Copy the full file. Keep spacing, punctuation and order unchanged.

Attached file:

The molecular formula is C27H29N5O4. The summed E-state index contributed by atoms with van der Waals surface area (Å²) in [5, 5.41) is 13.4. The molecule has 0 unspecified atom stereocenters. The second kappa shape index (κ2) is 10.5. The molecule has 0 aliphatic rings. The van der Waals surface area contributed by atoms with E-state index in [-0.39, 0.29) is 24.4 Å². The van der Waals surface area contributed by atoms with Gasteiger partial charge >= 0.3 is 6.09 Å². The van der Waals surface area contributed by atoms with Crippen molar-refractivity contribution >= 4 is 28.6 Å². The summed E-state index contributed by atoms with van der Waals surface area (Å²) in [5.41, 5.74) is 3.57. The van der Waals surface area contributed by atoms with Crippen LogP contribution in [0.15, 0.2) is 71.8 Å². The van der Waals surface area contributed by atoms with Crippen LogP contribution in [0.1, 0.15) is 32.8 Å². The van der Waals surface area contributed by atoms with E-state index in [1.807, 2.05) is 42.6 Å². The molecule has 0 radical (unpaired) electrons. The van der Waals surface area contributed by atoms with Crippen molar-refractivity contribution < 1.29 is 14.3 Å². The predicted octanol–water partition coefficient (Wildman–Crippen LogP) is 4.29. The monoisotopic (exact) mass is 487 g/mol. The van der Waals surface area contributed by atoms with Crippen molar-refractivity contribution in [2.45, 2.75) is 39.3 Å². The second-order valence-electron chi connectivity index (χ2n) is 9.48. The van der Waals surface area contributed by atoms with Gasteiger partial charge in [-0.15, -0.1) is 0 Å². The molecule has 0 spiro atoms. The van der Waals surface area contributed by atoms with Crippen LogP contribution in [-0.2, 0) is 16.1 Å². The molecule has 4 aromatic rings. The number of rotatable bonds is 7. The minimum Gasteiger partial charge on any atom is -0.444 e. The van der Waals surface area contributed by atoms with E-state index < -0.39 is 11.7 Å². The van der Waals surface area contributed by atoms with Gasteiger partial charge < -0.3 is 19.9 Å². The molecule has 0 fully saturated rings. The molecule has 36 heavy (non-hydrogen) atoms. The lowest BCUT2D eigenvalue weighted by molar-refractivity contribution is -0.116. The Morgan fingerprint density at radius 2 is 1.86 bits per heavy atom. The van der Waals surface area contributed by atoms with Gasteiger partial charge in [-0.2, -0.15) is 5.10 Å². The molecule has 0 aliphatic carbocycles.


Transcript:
The molecular formula is C27H29N5O4. The summed E-state index contributed by atoms with van der Waals surface area (Å²) in [5, 5.41) is 13.4. The molecule has 0 unspecified atom stereocenters. The second kappa shape index (κ2) is 10.5. The molecule has 0 aliphatic rings. The van der Waals surface area contributed by atoms with E-state index in [-0.39, 0.29) is 24.4 Å². The van der Waals surface area contributed by atoms with Gasteiger partial charge >= 0.3 is 6.09 Å². The van der Waals surface area contributed by atoms with Crippen molar-refractivity contribution >= 4 is 28.6 Å². The summed E-state index contributed by atoms with van der Waals surface area (Å²) in [5.41, 5.74) is 3.57. The van der Waals surface area contributed by atoms with Crippen LogP contribution in [0.15, 0.2) is 71.8 Å². The van der Waals surface area contributed by atoms with Crippen LogP contribution in [0.1, 0.15) is 32.8 Å². The van der Waals surface area contributed by atoms with E-state index in [1.807, 2.05) is 42.6 Å². The molecule has 0 radical (unpaired) electrons. The van der Waals surface area contributed by atoms with Crippen molar-refractivity contribution < 1.29 is 14.3 Å². The predicted octanol–water partition coefficient (Wildman–Crippen LogP) is 4.29. The monoisotopic (exact) mass is 487 g/mol. The van der Waals surface area contributed by atoms with Crippen molar-refractivity contribution in [2.45, 2.75) is 39.3 Å². The second-order valence-electron chi connectivity index (χ2n) is 9.48. The van der Waals surface area contributed by atoms with Gasteiger partial charge in [-0.15, -0.1) is 0 Å². The molecule has 0 spiro atoms. The van der Waals surface area contributed by atoms with Crippen LogP contribution in [-0.2, 0) is 16.1 Å². The molecule has 4 aromatic rings. The number of rotatable bonds is 7. The minimum Gasteiger partial charge on any atom is -0.444 e. The van der Waals surface area contributed by atoms with E-state index < -0.39 is 11.7 Å². The van der Waals surface area contributed by atoms with Gasteiger partial charge < -0.3 is 19.9 Å². The molecule has 0 fully saturated rings. The molecule has 36 heavy (non-hydrogen) atoms. The lowest BCUT2D eigenvalue weighted by molar-refractivity contribution is -0.116. The Morgan fingerprint density at radius 2 is 1.86 bits per heavy atom. The van der Waals surface area contributed by atoms with Gasteiger partial charge in [-0.2, -0.15) is 5.10 Å². The molecule has 0 aliphatic carbocycles.